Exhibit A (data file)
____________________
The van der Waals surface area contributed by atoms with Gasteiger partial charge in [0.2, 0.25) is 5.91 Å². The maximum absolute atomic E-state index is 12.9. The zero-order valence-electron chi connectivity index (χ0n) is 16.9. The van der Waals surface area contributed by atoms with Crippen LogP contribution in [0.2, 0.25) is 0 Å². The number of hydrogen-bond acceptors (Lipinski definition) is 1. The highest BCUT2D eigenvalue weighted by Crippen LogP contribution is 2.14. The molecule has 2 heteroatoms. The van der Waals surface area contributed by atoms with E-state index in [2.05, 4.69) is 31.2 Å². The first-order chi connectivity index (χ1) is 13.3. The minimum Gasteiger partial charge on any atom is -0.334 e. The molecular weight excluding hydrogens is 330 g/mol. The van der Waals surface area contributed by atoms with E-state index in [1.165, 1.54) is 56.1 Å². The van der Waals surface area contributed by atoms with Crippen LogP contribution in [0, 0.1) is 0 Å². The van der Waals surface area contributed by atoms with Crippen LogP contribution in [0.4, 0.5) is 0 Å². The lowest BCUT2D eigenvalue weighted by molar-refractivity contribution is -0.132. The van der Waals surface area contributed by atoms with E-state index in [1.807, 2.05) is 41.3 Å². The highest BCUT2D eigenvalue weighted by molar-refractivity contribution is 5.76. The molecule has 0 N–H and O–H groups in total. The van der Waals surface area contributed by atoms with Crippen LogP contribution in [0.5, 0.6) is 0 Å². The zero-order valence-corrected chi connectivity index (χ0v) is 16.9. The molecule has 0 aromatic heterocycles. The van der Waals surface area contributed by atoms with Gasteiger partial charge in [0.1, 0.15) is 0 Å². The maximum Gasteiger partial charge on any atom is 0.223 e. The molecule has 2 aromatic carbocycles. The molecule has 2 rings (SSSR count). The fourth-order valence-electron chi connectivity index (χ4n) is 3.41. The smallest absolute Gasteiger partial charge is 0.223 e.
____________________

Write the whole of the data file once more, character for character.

The van der Waals surface area contributed by atoms with Gasteiger partial charge in [0.2, 0.25) is 5.91 Å². The maximum absolute atomic E-state index is 12.9. The zero-order valence-electron chi connectivity index (χ0n) is 16.9. The van der Waals surface area contributed by atoms with Crippen LogP contribution in [0.2, 0.25) is 0 Å². The number of hydrogen-bond acceptors (Lipinski definition) is 1. The highest BCUT2D eigenvalue weighted by Crippen LogP contribution is 2.14. The molecule has 2 heteroatoms. The van der Waals surface area contributed by atoms with E-state index in [2.05, 4.69) is 31.2 Å². The first-order chi connectivity index (χ1) is 13.3. The minimum Gasteiger partial charge on any atom is -0.334 e. The molecular weight excluding hydrogens is 330 g/mol. The van der Waals surface area contributed by atoms with E-state index in [1.165, 1.54) is 56.1 Å². The van der Waals surface area contributed by atoms with Crippen LogP contribution in [0, 0.1) is 0 Å². The van der Waals surface area contributed by atoms with Crippen LogP contribution in [0.4, 0.5) is 0 Å². The lowest BCUT2D eigenvalue weighted by molar-refractivity contribution is -0.132. The van der Waals surface area contributed by atoms with E-state index in [1.807, 2.05) is 41.3 Å². The highest BCUT2D eigenvalue weighted by molar-refractivity contribution is 5.76. The molecule has 0 N–H and O–H groups in total. The van der Waals surface area contributed by atoms with Crippen LogP contribution in [0.5, 0.6) is 0 Å². The zero-order valence-corrected chi connectivity index (χ0v) is 16.9. The molecule has 0 aromatic heterocycles. The van der Waals surface area contributed by atoms with Gasteiger partial charge in [0.1, 0.15) is 0 Å². The maximum Gasteiger partial charge on any atom is 0.223 e. The molecule has 2 aromatic carbocycles. The molecule has 2 rings (SSSR count). The fourth-order valence-electron chi connectivity index (χ4n) is 3.41. The smallest absolute Gasteiger partial charge is 0.223 e.